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Dicobalt octacarbonyl is the organometallic compound with composition Co2(CO)8. This metal carbonyl is used as a reagent and catalyst in organometallic chemistry and organic synthesis, and is central to much known organocobalt chemistry.[2][3] It is the precursor to a hydroformylation catalyst, cobalt tetracarbonyl hydride.[4] Each molecule consists of two cobalt atoms bound to eight carbon monoxide ligands, though multiple distinct structural arrangements are known.[5] Some of the carbonyl ligands are highly labile. The compound is highly reactive towards alkynes, and is sometimes used as an alkyne protecting group. As the cobalt-alkyne complex, it plays a role in promoting both the Nicholas reaction[3][6][7] and the Pauson–Khand reaction.[3][8][9]

Dicobalt octacarbonyl
Dicobalt octacarbonyl, bridged C2v isomer
Dicobalt octacarbonyl, non-bridged D3d isomer
Dicobalt octacarbonyl, non-bridged D2d isomer
Names
IUPAC name
Octacarbonyldicobalt(Co—Co)
Other names
Cobalt carbonyl, di-mu-Carbonylhexacarbonyldicobalt, Cobalt octacarbonyl, Cobalt tetracarbonyl dimer, Dicobalt carbonyl, Octacarbonyldicobalt
Identifiers
3D model (JSmol)
ChemSpider
ECHA InfoCard 100.030.454
RTECS number GG0300000
UNII
UN number 3281
Properties
Co2(CO)8
Molar mass 341.95 g/mol
Appearance red-orange crystals
white crystalline solid when pure[1]
Density 1.87 g/cm3
Melting point 51 to 52 °C (124 to 126 °F; 324 to 325 K)
Boiling point 52 °C (126 °F; 325 K) c.a. decomposes
insoluble
Vapor pressure 0.7 mmHg (20 °C)[1]
Structure
1.33 D (C2v isomer)
0 D (D3d isomer)
Hazards
Main hazards Very toxic, evolves CO gas on decomposition[1]
Safety data sheet External MSDS
Very Toxic T+Dangerous for the Environment (Nature) N
NFPA 704
Flammability code 3: Liquids and solids that can be ignited under almost all ambient temperature conditions. Flash point between 23 and 38 °C (73 and 100 °F). E.g. gasolineHealth code 4: Very short exposure could cause death or major residual injury. E.g. VX gasReactivity code 3: Capable of detonation or explosive decomposition but requires a strong initiating source, must be heated under confinement before initiation, reacts explosively with water, or will detonate if severely shocked. E.g. hydrogen peroxideSpecial hazards (white): no codeNFPA 704 four-colored diamond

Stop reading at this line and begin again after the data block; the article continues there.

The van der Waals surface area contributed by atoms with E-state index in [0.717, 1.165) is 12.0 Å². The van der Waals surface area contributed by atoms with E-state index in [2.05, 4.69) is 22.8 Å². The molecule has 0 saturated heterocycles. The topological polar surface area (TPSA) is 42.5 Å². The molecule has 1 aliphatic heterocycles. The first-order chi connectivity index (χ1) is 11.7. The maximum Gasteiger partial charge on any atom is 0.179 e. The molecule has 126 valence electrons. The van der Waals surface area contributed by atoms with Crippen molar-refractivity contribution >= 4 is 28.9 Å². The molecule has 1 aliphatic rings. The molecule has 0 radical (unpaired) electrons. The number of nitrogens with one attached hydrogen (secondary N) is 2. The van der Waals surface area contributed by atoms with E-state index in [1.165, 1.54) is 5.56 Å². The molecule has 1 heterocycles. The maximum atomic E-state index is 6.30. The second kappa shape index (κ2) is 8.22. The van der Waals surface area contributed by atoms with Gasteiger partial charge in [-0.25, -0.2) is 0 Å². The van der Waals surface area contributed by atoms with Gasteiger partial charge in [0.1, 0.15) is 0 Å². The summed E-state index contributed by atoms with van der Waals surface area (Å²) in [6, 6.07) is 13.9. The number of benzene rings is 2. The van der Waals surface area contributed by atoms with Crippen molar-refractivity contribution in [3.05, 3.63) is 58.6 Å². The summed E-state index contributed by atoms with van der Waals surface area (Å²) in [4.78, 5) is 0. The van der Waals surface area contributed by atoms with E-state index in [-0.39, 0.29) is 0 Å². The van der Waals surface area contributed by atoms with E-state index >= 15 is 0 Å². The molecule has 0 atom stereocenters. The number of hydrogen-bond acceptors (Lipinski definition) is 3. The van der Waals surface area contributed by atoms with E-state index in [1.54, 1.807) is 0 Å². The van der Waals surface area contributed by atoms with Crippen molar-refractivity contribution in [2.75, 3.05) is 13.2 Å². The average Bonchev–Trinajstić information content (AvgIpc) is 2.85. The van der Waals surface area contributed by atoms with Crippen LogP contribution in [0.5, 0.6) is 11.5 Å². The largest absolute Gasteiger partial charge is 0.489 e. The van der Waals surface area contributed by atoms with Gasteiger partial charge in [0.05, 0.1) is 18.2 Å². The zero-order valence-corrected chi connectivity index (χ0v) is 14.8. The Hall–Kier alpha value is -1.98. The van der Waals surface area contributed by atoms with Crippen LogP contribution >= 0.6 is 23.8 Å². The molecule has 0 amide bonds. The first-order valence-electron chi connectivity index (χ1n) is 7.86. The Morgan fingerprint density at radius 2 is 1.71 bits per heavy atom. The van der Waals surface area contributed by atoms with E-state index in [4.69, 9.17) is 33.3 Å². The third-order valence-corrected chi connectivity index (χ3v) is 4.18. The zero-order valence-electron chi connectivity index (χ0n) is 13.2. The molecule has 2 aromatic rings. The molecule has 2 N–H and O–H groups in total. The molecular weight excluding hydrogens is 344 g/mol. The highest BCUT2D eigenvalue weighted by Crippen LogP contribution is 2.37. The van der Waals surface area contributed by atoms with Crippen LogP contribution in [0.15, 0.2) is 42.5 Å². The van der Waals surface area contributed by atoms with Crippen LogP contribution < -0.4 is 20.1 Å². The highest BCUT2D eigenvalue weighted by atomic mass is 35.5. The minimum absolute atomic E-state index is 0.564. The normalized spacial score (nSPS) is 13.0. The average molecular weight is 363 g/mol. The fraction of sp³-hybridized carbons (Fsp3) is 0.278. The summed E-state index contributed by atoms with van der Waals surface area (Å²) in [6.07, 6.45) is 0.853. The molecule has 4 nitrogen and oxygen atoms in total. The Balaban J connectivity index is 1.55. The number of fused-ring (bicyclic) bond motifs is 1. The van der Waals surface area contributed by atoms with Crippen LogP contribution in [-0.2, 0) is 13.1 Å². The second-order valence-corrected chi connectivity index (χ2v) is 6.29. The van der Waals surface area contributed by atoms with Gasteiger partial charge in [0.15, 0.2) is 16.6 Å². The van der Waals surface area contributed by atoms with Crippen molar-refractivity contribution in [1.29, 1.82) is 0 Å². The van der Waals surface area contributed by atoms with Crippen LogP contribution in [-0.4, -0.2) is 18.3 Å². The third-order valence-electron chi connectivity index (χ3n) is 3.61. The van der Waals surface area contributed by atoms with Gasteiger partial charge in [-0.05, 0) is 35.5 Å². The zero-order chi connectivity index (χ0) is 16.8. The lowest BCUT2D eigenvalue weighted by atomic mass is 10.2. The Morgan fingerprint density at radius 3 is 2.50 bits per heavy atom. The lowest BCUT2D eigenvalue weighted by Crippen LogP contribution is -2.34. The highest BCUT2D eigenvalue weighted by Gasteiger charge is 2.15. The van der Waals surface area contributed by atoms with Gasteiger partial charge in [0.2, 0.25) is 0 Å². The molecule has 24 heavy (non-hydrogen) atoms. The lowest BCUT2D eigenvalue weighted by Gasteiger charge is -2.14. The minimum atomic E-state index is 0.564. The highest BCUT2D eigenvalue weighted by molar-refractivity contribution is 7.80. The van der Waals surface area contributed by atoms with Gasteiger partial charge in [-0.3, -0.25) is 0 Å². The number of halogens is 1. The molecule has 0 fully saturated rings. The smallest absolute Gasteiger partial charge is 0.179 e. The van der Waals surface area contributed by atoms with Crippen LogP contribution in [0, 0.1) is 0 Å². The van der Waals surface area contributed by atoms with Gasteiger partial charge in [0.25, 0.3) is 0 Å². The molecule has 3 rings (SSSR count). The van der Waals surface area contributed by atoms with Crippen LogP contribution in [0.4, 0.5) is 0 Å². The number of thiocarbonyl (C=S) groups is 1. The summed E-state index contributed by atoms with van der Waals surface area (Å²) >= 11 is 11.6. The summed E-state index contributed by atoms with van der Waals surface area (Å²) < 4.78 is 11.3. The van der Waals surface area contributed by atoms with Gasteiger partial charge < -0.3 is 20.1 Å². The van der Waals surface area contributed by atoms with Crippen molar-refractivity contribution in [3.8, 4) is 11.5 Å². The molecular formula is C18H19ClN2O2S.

3
4
3
Flash point Pyrophoric [1]
US health exposure limits (NIOSH):
PEL (Permissible)
none[1]
REL (Recommended)
TWA 0.1 mg/m3[1]
IDLH (Immediate danger)
N.D.[1]
Related compounds
Related metal carbonyls
Iron pentacarbonyl
Diiron nonacarbonyl
Nickel tetracarbonyl
Except where otherwise noted, data are given for materials in their standard state (at 25 °C [77 °F], 100 kPa).
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Infobox references

Contents

Synthesis, structure, propertiesEdit

Dicobalt octacarbonyl is a white solid when of high purity, but more typically is an orange-colored, pyrophoric solid that is thermally unstable.[1] It is synthesised by the high pressure carbonylation of cobalt(II) salts. In the method patented by James Eli Knap, cobalt(II) acetate is heated to between 150 and 200 °C and exposed to hydrogen and carbon monoxide gases at pressures of 2000 to 6000 psi:[10]

2 Co(CH3CO2)2 + 8 CO + 2 H2 → Co2(CO)8 + 4 CH3COOH

The preparation is often carried out in the presence of cyanide, converting the cobalt(II) salt into a hexacyanocobaltate(II) complex that is then treated with carbon monoxide to yield K[Co(CO)4]. Acidification produces cobalt tetracarbonyl hydride, HCo(CO)4, which can then be heated to form dicobalt octacarbonyl.[3][11] It can also be prepared by heating cobalt metal to above 250 °C in a stream of carbon monoxide gas at about 200 to 300 atm:[3]

2 Co + 8 CO → Co2(CO)8

It is known to exist in several isomeric forms, all with the same composition – [Co2(CO)8] – with two cobalt metal centres in oxidation state zero surrounded by eight carbonyl (CO) ligands. These ligands can be bridging between the two cobalt centres or bound to a single metal centre (a terminal ligand).[2][3] In solution, there are two isomers known that rapidly interconvert:[5]

The major isomer (on the left in the above equilibrium process) contains two bridging carbonyl ligands linking the cobalt centres and six terminal carbonyl ligands, three on each metal.[5] It can be summarised by the formula (CO)3Co(μ-CO)2Co(CO)3 and has C2v symmetry. This structure resembles diiron nonacarbonyl (Fe2(CO)9) but with one fewer bridging carbonyl. The Co–Co distance is 2.52 Å, and the Co–COterminal and Co–CObridge distances are 1.80 and 1.90 Å, respectively.[12] Analysis of the bonding suggests the absence of a direct cobalt–cobalt bond.[13]